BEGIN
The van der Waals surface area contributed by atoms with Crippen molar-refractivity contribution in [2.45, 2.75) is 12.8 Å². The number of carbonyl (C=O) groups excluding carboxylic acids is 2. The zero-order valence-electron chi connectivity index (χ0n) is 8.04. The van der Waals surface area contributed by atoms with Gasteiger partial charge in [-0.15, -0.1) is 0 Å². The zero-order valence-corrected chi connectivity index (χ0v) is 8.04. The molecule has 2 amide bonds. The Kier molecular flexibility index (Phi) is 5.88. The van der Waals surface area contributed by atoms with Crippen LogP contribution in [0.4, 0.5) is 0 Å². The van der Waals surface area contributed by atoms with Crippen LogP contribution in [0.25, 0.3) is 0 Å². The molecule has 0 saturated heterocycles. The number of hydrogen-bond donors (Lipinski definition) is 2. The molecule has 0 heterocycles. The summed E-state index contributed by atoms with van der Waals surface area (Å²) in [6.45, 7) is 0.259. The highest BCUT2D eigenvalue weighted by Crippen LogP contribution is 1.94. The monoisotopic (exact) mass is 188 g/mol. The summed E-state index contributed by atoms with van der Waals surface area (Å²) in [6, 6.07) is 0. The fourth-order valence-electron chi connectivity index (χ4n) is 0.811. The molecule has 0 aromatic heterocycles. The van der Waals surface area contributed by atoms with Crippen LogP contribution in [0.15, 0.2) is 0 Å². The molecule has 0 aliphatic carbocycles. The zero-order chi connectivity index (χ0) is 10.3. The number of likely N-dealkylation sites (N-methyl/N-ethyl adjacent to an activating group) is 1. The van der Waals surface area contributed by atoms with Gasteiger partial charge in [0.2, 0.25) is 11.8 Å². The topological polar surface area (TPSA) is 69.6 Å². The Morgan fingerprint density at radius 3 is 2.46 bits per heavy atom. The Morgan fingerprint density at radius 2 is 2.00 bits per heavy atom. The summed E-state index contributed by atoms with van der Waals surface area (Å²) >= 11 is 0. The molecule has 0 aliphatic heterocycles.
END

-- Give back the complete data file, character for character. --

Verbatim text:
The van der Waals surface area contributed by atoms with Crippen molar-refractivity contribution in [2.45, 2.75) is 12.8 Å². The number of carbonyl (C=O) groups excluding carboxylic acids is 2. The zero-order valence-electron chi connectivity index (χ0n) is 8.04. The van der Waals surface area contributed by atoms with Gasteiger partial charge in [-0.15, -0.1) is 0 Å². The zero-order valence-corrected chi connectivity index (χ0v) is 8.04. The molecule has 2 amide bonds. The Kier molecular flexibility index (Phi) is 5.88. The van der Waals surface area contributed by atoms with Crippen LogP contribution in [0.4, 0.5) is 0 Å². The van der Waals surface area contributed by atoms with Crippen LogP contribution in [0.25, 0.3) is 0 Å². The molecule has 0 saturated heterocycles. The number of hydrogen-bond donors (Lipinski definition) is 2. The molecule has 0 heterocycles. The summed E-state index contributed by atoms with van der Waals surface area (Å²) in [6.45, 7) is 0.259. The highest BCUT2D eigenvalue weighted by Crippen LogP contribution is 1.94. The monoisotopic (exact) mass is 188 g/mol. The summed E-state index contributed by atoms with van der Waals surface area (Å²) in [6, 6.07) is 0. The fourth-order valence-electron chi connectivity index (χ4n) is 0.811. The molecule has 0 aromatic heterocycles. The van der Waals surface area contributed by atoms with Crippen LogP contribution in [0.15, 0.2) is 0 Å². The molecule has 0 aliphatic carbocycles. The zero-order chi connectivity index (χ0) is 10.3. The number of likely N-dealkylation sites (N-methyl/N-ethyl adjacent to an activating group) is 1. The van der Waals surface area contributed by atoms with Gasteiger partial charge in [0.2, 0.25) is 11.8 Å². The topological polar surface area (TPSA) is 69.6 Å². The Morgan fingerprint density at radius 3 is 2.46 bits per heavy atom. The Morgan fingerprint density at radius 2 is 2.00 bits per heavy atom. The summed E-state index contributed by atoms with van der Waals surface area (Å²) >= 11 is 0. The molecule has 0 aliphatic heterocycles.